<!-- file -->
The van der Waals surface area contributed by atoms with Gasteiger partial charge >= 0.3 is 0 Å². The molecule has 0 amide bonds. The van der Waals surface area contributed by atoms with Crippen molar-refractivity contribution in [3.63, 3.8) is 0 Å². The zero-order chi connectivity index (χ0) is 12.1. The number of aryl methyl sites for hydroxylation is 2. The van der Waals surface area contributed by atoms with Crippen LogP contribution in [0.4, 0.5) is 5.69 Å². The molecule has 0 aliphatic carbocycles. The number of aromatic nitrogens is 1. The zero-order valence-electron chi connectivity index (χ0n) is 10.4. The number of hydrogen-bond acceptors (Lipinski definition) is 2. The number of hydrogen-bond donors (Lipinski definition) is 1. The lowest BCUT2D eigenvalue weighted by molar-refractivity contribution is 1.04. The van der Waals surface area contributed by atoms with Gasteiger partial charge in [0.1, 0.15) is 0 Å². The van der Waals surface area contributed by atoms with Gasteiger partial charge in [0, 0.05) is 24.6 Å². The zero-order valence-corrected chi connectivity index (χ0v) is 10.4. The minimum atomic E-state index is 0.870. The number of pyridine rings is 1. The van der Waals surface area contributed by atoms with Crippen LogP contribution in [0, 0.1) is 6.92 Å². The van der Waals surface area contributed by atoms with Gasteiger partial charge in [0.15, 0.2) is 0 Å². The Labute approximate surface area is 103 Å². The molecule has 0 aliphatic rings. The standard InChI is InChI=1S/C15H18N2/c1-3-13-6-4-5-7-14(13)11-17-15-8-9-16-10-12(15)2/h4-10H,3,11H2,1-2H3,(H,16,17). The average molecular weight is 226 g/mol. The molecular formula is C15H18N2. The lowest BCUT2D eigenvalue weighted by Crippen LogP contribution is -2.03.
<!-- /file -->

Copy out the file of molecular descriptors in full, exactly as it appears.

The van der Waals surface area contributed by atoms with Gasteiger partial charge >= 0.3 is 0 Å². The molecule has 0 amide bonds. The van der Waals surface area contributed by atoms with Crippen molar-refractivity contribution in [3.63, 3.8) is 0 Å². The zero-order chi connectivity index (χ0) is 12.1. The number of aryl methyl sites for hydroxylation is 2. The van der Waals surface area contributed by atoms with Crippen LogP contribution in [0.4, 0.5) is 5.69 Å². The molecule has 0 aliphatic carbocycles. The number of aromatic nitrogens is 1. The zero-order valence-electron chi connectivity index (χ0n) is 10.4. The number of hydrogen-bond acceptors (Lipinski definition) is 2. The number of hydrogen-bond donors (Lipinski definition) is 1. The lowest BCUT2D eigenvalue weighted by molar-refractivity contribution is 1.04. The van der Waals surface area contributed by atoms with Gasteiger partial charge in [0.1, 0.15) is 0 Å². The van der Waals surface area contributed by atoms with Gasteiger partial charge in [0, 0.05) is 24.6 Å². The zero-order valence-corrected chi connectivity index (χ0v) is 10.4. The minimum atomic E-state index is 0.870. The number of pyridine rings is 1. The van der Waals surface area contributed by atoms with Crippen LogP contribution in [0, 0.1) is 6.92 Å². The van der Waals surface area contributed by atoms with Gasteiger partial charge in [0.15, 0.2) is 0 Å². The Labute approximate surface area is 103 Å². The molecule has 0 aliphatic rings. The standard InChI is InChI=1S/C15H18N2/c1-3-13-6-4-5-7-14(13)11-17-15-8-9-16-10-12(15)2/h4-10H,3,11H2,1-2H3,(H,16,17). The average molecular weight is 226 g/mol. The molecular formula is C15H18N2. The lowest BCUT2D eigenvalue weighted by Crippen LogP contribution is -2.03.